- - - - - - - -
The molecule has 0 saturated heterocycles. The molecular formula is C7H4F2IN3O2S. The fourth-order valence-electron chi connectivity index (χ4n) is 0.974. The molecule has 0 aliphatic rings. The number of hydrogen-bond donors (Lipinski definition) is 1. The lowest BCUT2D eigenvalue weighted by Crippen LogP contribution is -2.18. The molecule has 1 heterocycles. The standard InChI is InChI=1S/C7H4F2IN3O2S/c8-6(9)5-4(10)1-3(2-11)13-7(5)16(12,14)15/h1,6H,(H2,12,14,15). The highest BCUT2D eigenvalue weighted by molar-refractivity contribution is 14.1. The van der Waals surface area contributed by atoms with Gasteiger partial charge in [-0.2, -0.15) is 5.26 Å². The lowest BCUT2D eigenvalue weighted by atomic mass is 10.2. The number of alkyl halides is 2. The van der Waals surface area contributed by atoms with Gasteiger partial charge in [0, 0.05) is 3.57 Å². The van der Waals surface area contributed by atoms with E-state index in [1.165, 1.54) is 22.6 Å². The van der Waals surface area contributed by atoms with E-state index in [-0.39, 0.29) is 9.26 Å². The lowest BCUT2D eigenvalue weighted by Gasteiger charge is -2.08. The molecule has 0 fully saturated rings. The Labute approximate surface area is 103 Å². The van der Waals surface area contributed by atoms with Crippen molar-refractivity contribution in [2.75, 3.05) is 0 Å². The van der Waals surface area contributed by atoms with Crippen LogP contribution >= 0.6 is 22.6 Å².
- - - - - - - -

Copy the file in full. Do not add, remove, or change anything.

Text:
The molecule has 0 saturated heterocycles. The molecular formula is C7H4F2IN3O2S. The fourth-order valence-electron chi connectivity index (χ4n) is 0.974. The molecule has 0 aliphatic rings. The number of hydrogen-bond donors (Lipinski definition) is 1. The lowest BCUT2D eigenvalue weighted by Crippen LogP contribution is -2.18. The molecule has 1 heterocycles. The standard InChI is InChI=1S/C7H4F2IN3O2S/c8-6(9)5-4(10)1-3(2-11)13-7(5)16(12,14)15/h1,6H,(H2,12,14,15). The highest BCUT2D eigenvalue weighted by molar-refractivity contribution is 14.1. The van der Waals surface area contributed by atoms with Gasteiger partial charge in [-0.2, -0.15) is 5.26 Å². The lowest BCUT2D eigenvalue weighted by atomic mass is 10.2. The number of alkyl halides is 2. The van der Waals surface area contributed by atoms with Gasteiger partial charge in [0, 0.05) is 3.57 Å². The van der Waals surface area contributed by atoms with E-state index in [1.165, 1.54) is 22.6 Å². The van der Waals surface area contributed by atoms with E-state index in [-0.39, 0.29) is 9.26 Å². The lowest BCUT2D eigenvalue weighted by Gasteiger charge is -2.08. The molecule has 0 fully saturated rings. The Labute approximate surface area is 103 Å². The van der Waals surface area contributed by atoms with Crippen molar-refractivity contribution in [2.75, 3.05) is 0 Å². The van der Waals surface area contributed by atoms with Crippen LogP contribution >= 0.6 is 22.6 Å².